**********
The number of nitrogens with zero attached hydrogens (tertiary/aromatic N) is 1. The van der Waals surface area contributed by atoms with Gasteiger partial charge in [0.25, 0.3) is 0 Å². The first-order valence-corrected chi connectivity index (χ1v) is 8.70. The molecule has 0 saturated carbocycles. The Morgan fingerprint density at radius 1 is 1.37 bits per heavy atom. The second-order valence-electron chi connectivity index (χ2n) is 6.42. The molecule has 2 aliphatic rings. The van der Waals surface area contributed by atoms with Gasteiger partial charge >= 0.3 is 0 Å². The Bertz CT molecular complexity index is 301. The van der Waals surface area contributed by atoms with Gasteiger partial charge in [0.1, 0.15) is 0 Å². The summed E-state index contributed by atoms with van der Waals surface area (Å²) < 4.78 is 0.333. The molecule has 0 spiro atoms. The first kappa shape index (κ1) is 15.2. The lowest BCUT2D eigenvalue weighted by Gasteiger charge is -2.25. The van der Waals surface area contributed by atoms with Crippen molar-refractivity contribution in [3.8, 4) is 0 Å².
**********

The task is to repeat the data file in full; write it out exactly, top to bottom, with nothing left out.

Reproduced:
The number of nitrogens with zero attached hydrogens (tertiary/aromatic N) is 1. The van der Waals surface area contributed by atoms with Gasteiger partial charge in [0.25, 0.3) is 0 Å². The first-order valence-corrected chi connectivity index (χ1v) is 8.70. The molecule has 0 saturated carbocycles. The Morgan fingerprint density at radius 1 is 1.37 bits per heavy atom. The second-order valence-electron chi connectivity index (χ2n) is 6.42. The molecule has 2 aliphatic rings. The van der Waals surface area contributed by atoms with Gasteiger partial charge >= 0.3 is 0 Å². The Bertz CT molecular complexity index is 301. The van der Waals surface area contributed by atoms with Gasteiger partial charge in [0.1, 0.15) is 0 Å². The summed E-state index contributed by atoms with van der Waals surface area (Å²) < 4.78 is 0.333. The molecule has 0 spiro atoms. The first kappa shape index (κ1) is 15.2. The lowest BCUT2D eigenvalue weighted by Gasteiger charge is -2.25. The van der Waals surface area contributed by atoms with Crippen molar-refractivity contribution in [3.8, 4) is 0 Å².